Fellow GunReports.com readers: Perhaps the government should license tampons instead of guns? Check out this item from the Department of Justice:
MINNEAPOLIS — A 23-year-old man from Austin, Texas, who was connected to a group that planned to disrupt the Republican National Convention (RNC) in September 2008, was sentenced in federal court to possessing destructive devices.
On May 14, in Minneapolis, U.S. District Court Chief Judge Michael Davis sentenced Bradley Neal Crowder to 24 months in prison and three years of supervised release on one count of possession of a destructive device. Crowder was indicted on Sept. 22, 2008, and pleaded guilty on Jan. 8, 2009.
“This case is part of a two-year effort with the U.S. Secret Service, along with our state and local partners, to identify and address threats to the 2008 Republican National Convention,” said Ralph Boelter, Special Agent in Charge of the FBI’s Minneapolis Field Office. “Threatening life and property in the name of a perceived cause is reprehensible regardless of the ideological influence that motivates the attackers.”
According to Crowder’s plea agreement, he admitted that between Aug. 31 and Sept. 3, 2008, he knowingly possessed and manufactured eight Molotov cocktails, not registered to him or anyone else in the National Firearms Registration and Transfer Record.
Crowder was indicted along with a second defendant, David Guy McKay, 22, Austin, Texas. Following a mistrial in February, McKay pleaded guilty to three firearms charges on March 17, 2009, and is scheduled to be sentenced by Judge Davis on May 21, 2009.
According to trial testimony, the FBI in Texas began investigating the group, labeled by law enforcement as the Austin Affinity Group, in February 2008. McKay and Crowder were members of the group.
On Aug. 28, 2008, Crowder and other members of the Austin Affinity Group traveled from Austin, Texas, to Minnesota. The group brought a rental trailer with them that contained 35 riot shields, made from stolen traffic barrels. The intended use of the shields was to help demonstrators block streets near the Xcel Energy Center in order to prevent convention delegates from safely reaching the convention. St. Paul Police seized these shields on Aug. 31.
According to trial testimony, McKay and Crowder, angered by the loss of the shields, purchased supplies for constructing Molotov cocktails at a St. Paul Wal-Mart on Aug. 31, including a gas can, motor oil and tampons. They also purchased gasoline at a gas station. They then manufactured the eight Molotov cocktails at an apartment on Dayton Avenue where they were staying.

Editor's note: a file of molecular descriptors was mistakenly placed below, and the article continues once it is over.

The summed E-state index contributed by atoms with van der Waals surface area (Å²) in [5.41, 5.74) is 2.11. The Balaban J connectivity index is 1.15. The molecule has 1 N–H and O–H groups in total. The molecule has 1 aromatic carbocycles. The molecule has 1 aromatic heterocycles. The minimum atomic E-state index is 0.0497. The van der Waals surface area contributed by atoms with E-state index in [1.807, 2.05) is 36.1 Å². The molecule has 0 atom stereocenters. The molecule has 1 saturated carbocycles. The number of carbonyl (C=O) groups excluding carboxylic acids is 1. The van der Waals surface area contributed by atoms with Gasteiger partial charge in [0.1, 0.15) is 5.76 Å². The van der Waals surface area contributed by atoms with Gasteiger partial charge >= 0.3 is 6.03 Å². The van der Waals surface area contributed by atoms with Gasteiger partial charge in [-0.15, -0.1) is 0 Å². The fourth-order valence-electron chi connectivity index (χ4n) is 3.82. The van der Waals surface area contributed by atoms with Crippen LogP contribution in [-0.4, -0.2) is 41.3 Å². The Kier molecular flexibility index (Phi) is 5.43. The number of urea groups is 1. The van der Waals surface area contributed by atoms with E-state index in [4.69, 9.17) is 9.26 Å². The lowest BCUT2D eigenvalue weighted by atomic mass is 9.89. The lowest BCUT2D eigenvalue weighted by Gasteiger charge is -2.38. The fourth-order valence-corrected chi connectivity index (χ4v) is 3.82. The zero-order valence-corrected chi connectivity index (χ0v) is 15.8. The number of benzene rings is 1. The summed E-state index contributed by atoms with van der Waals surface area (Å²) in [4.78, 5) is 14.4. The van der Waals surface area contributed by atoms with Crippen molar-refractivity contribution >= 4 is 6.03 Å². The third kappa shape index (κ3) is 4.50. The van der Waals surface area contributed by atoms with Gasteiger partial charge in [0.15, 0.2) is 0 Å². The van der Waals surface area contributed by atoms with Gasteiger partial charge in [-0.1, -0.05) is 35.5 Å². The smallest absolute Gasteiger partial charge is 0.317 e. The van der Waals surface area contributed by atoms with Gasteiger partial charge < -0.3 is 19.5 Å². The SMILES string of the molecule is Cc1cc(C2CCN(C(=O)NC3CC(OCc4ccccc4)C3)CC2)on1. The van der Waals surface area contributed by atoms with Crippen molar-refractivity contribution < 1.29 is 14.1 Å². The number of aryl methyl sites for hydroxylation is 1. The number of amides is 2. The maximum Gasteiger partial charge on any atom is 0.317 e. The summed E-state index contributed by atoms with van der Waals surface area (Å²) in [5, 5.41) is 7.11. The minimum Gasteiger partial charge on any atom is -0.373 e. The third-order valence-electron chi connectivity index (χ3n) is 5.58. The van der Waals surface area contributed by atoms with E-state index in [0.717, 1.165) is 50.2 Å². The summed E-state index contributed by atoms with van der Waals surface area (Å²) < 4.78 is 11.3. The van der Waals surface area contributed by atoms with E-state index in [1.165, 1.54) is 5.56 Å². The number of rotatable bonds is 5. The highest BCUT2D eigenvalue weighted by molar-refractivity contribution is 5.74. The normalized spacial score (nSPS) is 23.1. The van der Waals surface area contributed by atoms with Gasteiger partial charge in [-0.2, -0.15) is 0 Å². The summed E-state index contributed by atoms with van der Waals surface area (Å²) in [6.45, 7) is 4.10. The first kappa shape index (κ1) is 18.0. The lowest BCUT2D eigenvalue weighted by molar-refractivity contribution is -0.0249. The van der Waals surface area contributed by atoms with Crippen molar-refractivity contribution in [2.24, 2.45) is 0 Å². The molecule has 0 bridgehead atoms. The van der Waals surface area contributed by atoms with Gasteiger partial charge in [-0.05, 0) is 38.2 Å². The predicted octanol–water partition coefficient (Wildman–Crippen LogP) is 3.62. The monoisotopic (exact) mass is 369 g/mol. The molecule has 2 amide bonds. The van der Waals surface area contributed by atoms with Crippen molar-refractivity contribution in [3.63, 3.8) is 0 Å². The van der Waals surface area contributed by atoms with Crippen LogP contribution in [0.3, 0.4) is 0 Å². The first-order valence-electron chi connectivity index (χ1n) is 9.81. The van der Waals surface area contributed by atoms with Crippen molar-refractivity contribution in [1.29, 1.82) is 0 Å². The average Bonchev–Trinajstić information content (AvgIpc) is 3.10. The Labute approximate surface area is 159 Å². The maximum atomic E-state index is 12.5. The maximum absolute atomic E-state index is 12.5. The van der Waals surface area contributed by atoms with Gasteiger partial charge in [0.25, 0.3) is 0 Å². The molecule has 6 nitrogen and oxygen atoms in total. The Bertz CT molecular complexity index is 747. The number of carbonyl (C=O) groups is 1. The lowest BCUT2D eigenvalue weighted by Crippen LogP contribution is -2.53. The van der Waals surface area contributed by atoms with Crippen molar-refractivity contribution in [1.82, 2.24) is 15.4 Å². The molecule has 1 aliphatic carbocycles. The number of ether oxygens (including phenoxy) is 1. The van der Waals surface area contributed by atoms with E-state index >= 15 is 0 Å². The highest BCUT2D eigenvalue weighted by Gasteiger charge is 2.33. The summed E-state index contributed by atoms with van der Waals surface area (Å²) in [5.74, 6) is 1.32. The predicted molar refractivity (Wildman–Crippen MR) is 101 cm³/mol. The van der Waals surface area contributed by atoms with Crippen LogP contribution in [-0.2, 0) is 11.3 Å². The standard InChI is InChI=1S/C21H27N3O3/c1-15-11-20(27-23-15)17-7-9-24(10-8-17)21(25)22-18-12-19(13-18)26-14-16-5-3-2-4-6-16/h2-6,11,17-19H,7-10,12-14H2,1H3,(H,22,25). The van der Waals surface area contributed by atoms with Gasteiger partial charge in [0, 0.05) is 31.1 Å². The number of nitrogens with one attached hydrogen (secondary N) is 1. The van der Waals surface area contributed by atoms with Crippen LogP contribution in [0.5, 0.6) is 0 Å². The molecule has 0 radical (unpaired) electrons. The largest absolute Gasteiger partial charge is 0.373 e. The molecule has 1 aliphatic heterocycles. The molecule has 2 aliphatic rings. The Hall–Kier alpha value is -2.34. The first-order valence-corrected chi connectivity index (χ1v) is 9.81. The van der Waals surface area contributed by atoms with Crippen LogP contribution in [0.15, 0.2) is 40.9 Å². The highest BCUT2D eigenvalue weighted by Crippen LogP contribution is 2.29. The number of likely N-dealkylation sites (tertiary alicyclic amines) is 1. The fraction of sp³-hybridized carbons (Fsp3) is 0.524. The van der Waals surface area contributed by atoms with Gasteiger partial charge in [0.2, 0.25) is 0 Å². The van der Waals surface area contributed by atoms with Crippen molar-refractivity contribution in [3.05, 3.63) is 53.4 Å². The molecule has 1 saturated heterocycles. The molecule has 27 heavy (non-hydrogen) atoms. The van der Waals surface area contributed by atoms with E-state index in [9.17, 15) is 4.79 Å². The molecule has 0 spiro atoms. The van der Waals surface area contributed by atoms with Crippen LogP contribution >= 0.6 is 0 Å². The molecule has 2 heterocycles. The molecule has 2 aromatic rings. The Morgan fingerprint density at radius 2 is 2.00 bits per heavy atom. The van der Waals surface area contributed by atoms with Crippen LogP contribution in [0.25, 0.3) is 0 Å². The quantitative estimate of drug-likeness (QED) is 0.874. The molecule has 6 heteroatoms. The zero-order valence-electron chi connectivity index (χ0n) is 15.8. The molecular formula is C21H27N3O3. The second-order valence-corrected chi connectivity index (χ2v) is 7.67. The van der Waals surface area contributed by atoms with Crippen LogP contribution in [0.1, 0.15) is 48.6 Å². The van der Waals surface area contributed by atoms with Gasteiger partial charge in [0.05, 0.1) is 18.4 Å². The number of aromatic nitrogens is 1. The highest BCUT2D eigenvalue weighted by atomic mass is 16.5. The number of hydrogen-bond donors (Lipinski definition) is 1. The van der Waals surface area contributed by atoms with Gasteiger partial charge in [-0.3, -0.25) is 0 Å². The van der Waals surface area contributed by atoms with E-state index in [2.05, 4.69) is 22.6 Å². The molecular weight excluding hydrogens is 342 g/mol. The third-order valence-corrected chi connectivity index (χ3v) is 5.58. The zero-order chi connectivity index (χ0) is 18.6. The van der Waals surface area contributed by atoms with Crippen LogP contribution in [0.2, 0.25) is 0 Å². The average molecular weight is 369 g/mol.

During a FBI Joint Terrorism Task Force investigation, authorities learned through an informant that McKay and Crowder had manufactured the Molotov cocktails. Crowder was arrested on Sept. 1 for disorderly conduct during an RNC demonstration.
During a conversation overheard by law enforcement through electronic surveillance on Sept. 2, McKay told an informant that he intended to throw the Molotov cocktails at police vehicles parked in a lot near the Dayton Avenue apartment. The parking lot was used as a checkpoint area for vehicles entering the security perimeter around the convention site. It was visibly patrolled by the U.S. Secret Service, various police agencies and the military.
During the execution of a search warrant by the St. Paul Police Department at the Dayton Avenue residence where McKay was staying when he was arrested, officers seized a variety of items, including gas masks, slingshots, helmets and knee pads. Under the kitchen sink, officers discovered a two-gallon gasoline container identical to the one purchased by Crowder and McKay at the Wal-Mart on Aug. 31. In the basement of the residence, officers found eight assembled Molotov cocktails. They consisted of bottles filled with gasoline with an attached wick made from tampons.
This case was the result of an investigation by the FBI Joint Terrorism Task Force, which includes in addition to the FBI, the Bureau of Alcohol, Tobacco, Firearms and Explosives, the Ramsey County Sheriff’s Office, the Secret Service and the St. Paul Police Department. It was prosecuted by Assistant U.S. Attorneys Jeffrey S. Paulsen and W. Anders Folk.